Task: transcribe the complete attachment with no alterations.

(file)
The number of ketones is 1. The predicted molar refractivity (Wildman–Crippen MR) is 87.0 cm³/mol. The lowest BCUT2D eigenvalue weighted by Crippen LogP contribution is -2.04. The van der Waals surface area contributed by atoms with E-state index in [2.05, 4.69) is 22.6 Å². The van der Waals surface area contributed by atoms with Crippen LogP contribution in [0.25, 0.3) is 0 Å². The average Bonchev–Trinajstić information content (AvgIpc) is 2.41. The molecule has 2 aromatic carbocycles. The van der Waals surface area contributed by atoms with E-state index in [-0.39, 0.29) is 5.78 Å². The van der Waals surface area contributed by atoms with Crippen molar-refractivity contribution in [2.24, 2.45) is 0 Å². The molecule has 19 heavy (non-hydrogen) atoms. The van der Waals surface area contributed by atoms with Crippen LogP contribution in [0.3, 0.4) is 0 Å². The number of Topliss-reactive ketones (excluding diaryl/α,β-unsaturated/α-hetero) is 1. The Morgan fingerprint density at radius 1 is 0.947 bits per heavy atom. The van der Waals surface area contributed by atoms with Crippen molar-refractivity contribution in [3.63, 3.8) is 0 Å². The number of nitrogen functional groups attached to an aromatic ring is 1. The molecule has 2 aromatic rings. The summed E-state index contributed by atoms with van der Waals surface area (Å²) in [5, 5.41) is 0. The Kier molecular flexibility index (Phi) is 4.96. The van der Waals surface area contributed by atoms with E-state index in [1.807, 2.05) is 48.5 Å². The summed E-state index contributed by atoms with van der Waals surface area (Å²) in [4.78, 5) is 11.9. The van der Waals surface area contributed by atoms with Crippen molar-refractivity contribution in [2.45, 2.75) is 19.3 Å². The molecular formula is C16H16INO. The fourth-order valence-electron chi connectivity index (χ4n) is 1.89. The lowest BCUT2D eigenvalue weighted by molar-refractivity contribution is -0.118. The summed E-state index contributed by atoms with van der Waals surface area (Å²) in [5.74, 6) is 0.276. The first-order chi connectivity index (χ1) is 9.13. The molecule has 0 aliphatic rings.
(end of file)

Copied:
The number of ketones is 1. The predicted molar refractivity (Wildman–Crippen MR) is 87.0 cm³/mol. The lowest BCUT2D eigenvalue weighted by Crippen LogP contribution is -2.04. The van der Waals surface area contributed by atoms with E-state index in [2.05, 4.69) is 22.6 Å². The van der Waals surface area contributed by atoms with Crippen LogP contribution in [0.25, 0.3) is 0 Å². The average Bonchev–Trinajstić information content (AvgIpc) is 2.41. The molecule has 2 aromatic carbocycles. The van der Waals surface area contributed by atoms with E-state index in [-0.39, 0.29) is 5.78 Å². The van der Waals surface area contributed by atoms with Crippen molar-refractivity contribution in [2.24, 2.45) is 0 Å². The molecule has 19 heavy (non-hydrogen) atoms. The van der Waals surface area contributed by atoms with Crippen LogP contribution in [0.3, 0.4) is 0 Å². The number of Topliss-reactive ketones (excluding diaryl/α,β-unsaturated/α-hetero) is 1. The Morgan fingerprint density at radius 1 is 0.947 bits per heavy atom. The van der Waals surface area contributed by atoms with Crippen molar-refractivity contribution in [3.63, 3.8) is 0 Å². The number of nitrogen functional groups attached to an aromatic ring is 1. The molecule has 2 aromatic rings. The summed E-state index contributed by atoms with van der Waals surface area (Å²) in [5, 5.41) is 0. The Kier molecular flexibility index (Phi) is 4.96. The van der Waals surface area contributed by atoms with E-state index in [1.807, 2.05) is 48.5 Å². The summed E-state index contributed by atoms with van der Waals surface area (Å²) in [4.78, 5) is 11.9. The van der Waals surface area contributed by atoms with Crippen molar-refractivity contribution in [2.45, 2.75) is 19.3 Å². The molecular formula is C16H16INO. The fourth-order valence-electron chi connectivity index (χ4n) is 1.89. The lowest BCUT2D eigenvalue weighted by molar-refractivity contribution is -0.118. The summed E-state index contributed by atoms with van der Waals surface area (Å²) in [5.74, 6) is 0.276. The first-order chi connectivity index (χ1) is 9.13. The molecule has 0 aliphatic rings.